All the participants had something to say on new and emerging technologies ranging from nanotechnology, synthetic biology, and genetic engineering to gene mapping and assisted reproductive technologies. But, confronted as they were with a wide variety of other points of view, they had an opportunity to reflect on their own positions and engage in unique forms of deliberation. They each made an attempt to listen to and understand the other and re-formulate their own articulations.

One of the keynote speakers at the symposium, Professor Shaun Hendy, an award-winning scientist and science communicator, emphasised that the “value of scientific knowledge depends on the context – the better scientists are at providing the context, the better public understanding of science will be.” A more detailed account of Professor Hendy’s talk can be found in Peter Griffin’s Science Media Centre blog while a summary of the policy engagement session on science communication is available in Dr Alison Campbell’s BioBlog

Indeed, the highlight of the symposium were the six policy engagement sessions which followed panel presentations on the themes of ‘citizenship and deliberative democracy’; ‘science communication’; ‘new technologies and ethics’; ‘indigenous science’; ‘science-society interface’; and ‘designing public engagement’. It is at these engagement sessions that people from a variety of disciplines and backgrounds with a shared interest in potentially controversial new technologies deliberated and worked on establishing a common ground among what initially seemed like polarised views.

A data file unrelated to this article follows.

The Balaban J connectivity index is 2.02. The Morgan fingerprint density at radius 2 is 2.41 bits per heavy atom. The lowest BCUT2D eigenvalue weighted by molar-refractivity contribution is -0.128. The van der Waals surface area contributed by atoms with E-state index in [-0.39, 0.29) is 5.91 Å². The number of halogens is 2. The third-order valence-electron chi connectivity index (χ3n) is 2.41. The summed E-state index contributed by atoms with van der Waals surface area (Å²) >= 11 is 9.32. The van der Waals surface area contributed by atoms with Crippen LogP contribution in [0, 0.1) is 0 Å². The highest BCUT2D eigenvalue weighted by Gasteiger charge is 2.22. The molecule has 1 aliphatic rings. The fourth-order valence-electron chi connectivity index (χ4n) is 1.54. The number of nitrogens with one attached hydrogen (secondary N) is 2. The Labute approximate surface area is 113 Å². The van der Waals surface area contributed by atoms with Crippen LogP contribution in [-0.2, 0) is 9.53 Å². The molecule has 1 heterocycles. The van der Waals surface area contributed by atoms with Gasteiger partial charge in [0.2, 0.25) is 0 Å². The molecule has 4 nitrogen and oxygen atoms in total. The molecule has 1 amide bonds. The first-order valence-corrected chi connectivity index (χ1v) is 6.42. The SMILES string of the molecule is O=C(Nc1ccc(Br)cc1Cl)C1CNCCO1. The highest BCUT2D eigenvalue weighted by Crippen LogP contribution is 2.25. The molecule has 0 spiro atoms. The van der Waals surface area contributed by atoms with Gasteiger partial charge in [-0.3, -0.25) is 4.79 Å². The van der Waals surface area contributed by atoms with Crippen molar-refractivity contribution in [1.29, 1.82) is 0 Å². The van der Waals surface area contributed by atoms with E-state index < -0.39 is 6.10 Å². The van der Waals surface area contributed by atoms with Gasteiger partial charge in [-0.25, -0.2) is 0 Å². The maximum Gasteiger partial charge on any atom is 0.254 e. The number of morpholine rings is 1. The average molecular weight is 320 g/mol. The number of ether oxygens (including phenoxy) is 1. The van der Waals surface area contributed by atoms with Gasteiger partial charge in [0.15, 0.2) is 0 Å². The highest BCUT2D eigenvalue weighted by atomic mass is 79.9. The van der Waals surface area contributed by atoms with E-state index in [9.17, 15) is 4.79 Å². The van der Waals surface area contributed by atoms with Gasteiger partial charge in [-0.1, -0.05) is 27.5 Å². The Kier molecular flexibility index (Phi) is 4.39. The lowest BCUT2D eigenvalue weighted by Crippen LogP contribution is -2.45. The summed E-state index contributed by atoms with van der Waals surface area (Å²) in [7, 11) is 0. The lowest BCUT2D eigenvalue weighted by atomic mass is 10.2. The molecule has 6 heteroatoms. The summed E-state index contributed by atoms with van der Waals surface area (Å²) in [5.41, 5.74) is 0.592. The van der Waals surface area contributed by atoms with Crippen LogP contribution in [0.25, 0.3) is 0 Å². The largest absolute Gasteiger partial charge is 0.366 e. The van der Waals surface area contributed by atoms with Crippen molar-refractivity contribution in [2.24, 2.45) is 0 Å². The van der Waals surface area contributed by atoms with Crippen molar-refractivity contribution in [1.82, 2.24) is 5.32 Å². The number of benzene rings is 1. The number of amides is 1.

The tone of the symposium was set by Professor John Dryzek of the Australian National University who made the point that “deliberative democracy rests on the idea that democratic legitimacy depends on the right, opportunity, and capacity of those subject to a collective decision to participate in consequential deliberation about its content”. 

In another keynote address, indigenous scholar Associate Professor Kim TallBear of the University of Texas at Austin presented a powerful critique of the “unethical technoscientific research done on indigenous people by scientists whose assumptions and goals are shaped by a colonial mindset”. This keynote was followed by a stimulating session on “critical indigenous views on biocolonialism and the impact of new technologies” led by Associate Professor Leonie Pihama of the Te Kotahi Research Institute. The symposium had a strong Maori participation. In thought-provoking engagement sessions led by Sandy Morrison and Maui Hudson of the University of Waikato, participants suggested that the very process of decision making on scientific funding should be flipped so as to be driven by community needs and social justice commitments rather than narrowly defined economic gain. The symposium also featured a kapa haka performance by students of the Tai Wananga, a school dedicated to the teaching of science and innovation with a strong Maori perspective. The performance was coached and choreographed by their teacher, Talei Morrison, who herself recently completed Masters research on ‘Maori perspectives on new and emerging technologies’.